fodschwazzle: (Sandy hole)

I could have followed. The road to the mountain, made by so many feet, was obvious and wide enough. When they passed through the forest, they hewed a straight path over grass and through streams where none had been before; however, wherever the first untrampled flower stood proudly by the side of the road, I paused to admire it. In the middle of their passage, whenever a stone was kicked over exposing a wriggling earthworm beneath it, I stopped to watch it seek a different sanctuary. I was a distractible child, but I committed to memory each thing I witnessed in the forest that day.


Teachers ignored me while they had an opportunity to do so. I could not blame them--my attention was all about butterflies through the classroom windows that vanished whenever we took recess. When the schoolmaster pulled me to the front and swatted me while my peers laughed, I could only look at my situation with a dissociated anger--why is this happening, I would wonder, finding it hard not to blame the chipped edges of the wooden floorboards I was looking at while bent over the man’s knee. Classmates, their parents, teachers, and the master all expected the same end result from me--failure.


All of them are gone now. Providence was kind to me eventually; I’m a warden of this forest now. An influx of new neighbors made me essential. The trees are so dark at dusk, and no one can discern north from south in this part of the country. My memory of the path, a route of several hours heading southeast from town in nearly a direct line, made me best suited to the task of finding lost souls.


Until today, I did not dare linger on or re-enact the path made by the children. I always clipped it while navigating to quickly discern the cardinal directions, but I never walked it for long. A distraught parent, frightened by our town’s history and the absence of their seven year old daughter called for me. I found the child an hour away and an hour down that trail, even though the path was overgrown with vegetation from the first moment I dawdled along it as a child. I remember glancing back where more than a hundred bare feet had flattened the grasses, watching them bounce up again and rapidly mend broken stems.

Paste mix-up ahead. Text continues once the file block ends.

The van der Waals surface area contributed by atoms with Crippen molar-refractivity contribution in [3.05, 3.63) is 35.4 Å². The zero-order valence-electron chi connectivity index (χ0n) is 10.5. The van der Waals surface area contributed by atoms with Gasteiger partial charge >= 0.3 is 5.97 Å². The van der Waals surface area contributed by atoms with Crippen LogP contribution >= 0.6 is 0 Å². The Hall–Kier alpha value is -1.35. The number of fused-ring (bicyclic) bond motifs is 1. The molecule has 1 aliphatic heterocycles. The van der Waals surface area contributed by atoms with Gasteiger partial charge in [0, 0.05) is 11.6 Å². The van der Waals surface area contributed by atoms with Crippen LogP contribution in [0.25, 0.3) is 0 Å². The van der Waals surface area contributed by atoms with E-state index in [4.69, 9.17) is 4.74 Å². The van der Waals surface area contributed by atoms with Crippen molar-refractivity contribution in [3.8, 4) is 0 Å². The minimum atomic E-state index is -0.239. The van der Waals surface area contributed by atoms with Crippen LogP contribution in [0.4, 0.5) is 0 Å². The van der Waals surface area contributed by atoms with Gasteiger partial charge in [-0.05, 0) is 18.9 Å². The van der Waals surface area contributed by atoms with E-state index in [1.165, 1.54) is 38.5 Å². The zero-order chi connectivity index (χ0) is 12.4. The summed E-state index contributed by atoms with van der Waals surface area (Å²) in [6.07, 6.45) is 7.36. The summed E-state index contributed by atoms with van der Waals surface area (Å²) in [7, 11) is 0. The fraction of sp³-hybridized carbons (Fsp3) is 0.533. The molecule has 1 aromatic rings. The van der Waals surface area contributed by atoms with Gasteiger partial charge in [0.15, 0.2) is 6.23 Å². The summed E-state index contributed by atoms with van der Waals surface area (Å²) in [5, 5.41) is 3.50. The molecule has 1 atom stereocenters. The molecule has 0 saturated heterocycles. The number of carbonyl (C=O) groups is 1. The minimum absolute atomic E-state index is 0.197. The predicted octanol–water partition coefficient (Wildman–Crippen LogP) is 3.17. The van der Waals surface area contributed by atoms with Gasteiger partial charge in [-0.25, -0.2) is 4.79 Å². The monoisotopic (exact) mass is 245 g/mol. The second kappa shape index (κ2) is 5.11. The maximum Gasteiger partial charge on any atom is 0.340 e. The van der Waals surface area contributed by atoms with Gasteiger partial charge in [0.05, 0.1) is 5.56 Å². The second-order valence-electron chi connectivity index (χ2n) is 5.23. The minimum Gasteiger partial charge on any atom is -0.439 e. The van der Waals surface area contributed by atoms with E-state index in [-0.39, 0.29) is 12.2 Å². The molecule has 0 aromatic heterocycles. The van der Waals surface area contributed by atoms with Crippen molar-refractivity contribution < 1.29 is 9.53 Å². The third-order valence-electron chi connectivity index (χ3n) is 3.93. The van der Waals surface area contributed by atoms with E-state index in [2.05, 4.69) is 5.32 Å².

I’m asking the flowers now whether something still calls to young children, but I know that the way is shut at Poppenberg. I watched my peers, always separate, always special, vanish into the mountain’s stone before I could reach it.


The flowers say nothing, of course. They only guide me. No one else is allowed to feel the pull of the mountain song.


I was nine when I walked with bloody feet back to town the night after, stumbling out of the trance. No one believed me, of course, even though they had scoured the countryside and found no other trace besides me. The prevailing opinion was that the children had, while the adults were in church, mutually decided to wade in the Weser but were swept away with a strong current. When they saw me and no one else, they knelt on the cobblestone streets and clutched their mouths and held their garments to their eyes, screaming through the fabric.